NASSAU, the Bahamas — Before this year's Ryder Cup, Zach Johnson was scrolling online and stumbled upon distributors selling T-shirts that he thought would be perfect for the dozen U.S. team members to wear when they gathered at Hazeltine National Golf Club for the biennial event.
He ran the idea by his wife, Kim, who did not share his enthusiasm. She talked him out of it.
But Johnson could not let go of the idea. Upon arriving at Hazeltine in September, Johnson sought second, third — even 11th — opinions. His teammates' responses were overwhelmingly positive.
So Johnson ordered more than a dozen of the shirts and had them shipped express to Minnesota, where the players unveiled them during a team meeting after the first day of competition. There they stood, 12 strong, with "Make Tiger Woods Great Again" written across their chests.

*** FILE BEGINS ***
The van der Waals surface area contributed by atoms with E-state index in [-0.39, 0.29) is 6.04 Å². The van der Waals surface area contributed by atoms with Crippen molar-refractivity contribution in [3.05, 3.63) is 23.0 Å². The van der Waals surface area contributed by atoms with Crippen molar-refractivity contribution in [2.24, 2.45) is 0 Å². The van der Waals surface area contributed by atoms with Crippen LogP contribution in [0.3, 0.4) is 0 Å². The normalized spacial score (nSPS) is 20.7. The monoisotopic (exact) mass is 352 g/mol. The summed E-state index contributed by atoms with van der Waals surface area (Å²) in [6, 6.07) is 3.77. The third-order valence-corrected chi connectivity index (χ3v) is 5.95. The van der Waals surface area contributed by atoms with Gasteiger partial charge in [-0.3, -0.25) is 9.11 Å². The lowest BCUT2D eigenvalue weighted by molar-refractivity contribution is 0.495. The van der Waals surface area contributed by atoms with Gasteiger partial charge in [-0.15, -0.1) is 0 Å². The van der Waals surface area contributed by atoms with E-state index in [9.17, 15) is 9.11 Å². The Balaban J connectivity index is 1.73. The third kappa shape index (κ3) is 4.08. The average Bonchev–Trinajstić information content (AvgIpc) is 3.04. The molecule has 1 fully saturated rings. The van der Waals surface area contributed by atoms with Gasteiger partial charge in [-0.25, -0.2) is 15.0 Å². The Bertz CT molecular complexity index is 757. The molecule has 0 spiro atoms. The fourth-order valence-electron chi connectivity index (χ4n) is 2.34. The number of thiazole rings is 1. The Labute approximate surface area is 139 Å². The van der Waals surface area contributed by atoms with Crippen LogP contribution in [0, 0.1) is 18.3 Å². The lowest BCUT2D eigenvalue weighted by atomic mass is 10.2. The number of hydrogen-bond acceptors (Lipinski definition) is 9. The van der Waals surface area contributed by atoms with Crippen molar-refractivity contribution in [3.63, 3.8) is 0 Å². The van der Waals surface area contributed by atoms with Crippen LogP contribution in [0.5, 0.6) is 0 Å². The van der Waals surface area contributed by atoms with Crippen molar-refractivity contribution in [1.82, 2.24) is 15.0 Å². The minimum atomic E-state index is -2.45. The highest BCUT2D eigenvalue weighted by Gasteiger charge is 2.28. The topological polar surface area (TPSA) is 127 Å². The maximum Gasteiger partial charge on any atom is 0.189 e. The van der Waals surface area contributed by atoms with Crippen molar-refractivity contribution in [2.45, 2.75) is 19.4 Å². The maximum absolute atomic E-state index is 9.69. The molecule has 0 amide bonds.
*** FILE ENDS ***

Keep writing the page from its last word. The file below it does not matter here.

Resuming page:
Woods, a 14-time major champion, could not play in the Ryder Cup because of a bad back that had sidelined him for more than a year and threatened his career. But his selfless work as an assistant captain played a significant role in the United States' resounding victory over Europe.
In the weeks, and months, before the Ryder Cup, Woods had gone above and beyond what was required of him to help the team. And now it was the team's turn to do whatever it could to help him get back on the course. The T-shirts were just the start of a campaign that gained momentum last week when Woods teed it up in the Hero World Challenge, the unofficial PGA Tour event that he hosts.
In returning to competition, Woods, who turns 41 this month, is having to make up the blueprint as he goes. No former No. 1 player has been sidelined from competition for more than a year at Woods' age and returned to resume winning.
So where does Woods turn for inspiration? To tennis player Juan Martin del Potro, a one-time U.S. Open champion whose four wrist operations cost him two years of his career and who started 2016 ranked 1,041st in the world and ended it by leading Argentina to its first Davis Cup title?
To his longtime friend and practice partner Derek Jeter, the retired Yankees shortstop who broke his left ankle when he was in his late 30s, returned too soon and reinjured it, costing him parts of two seasons?
Woods seemed as surprised as anyone by his answer.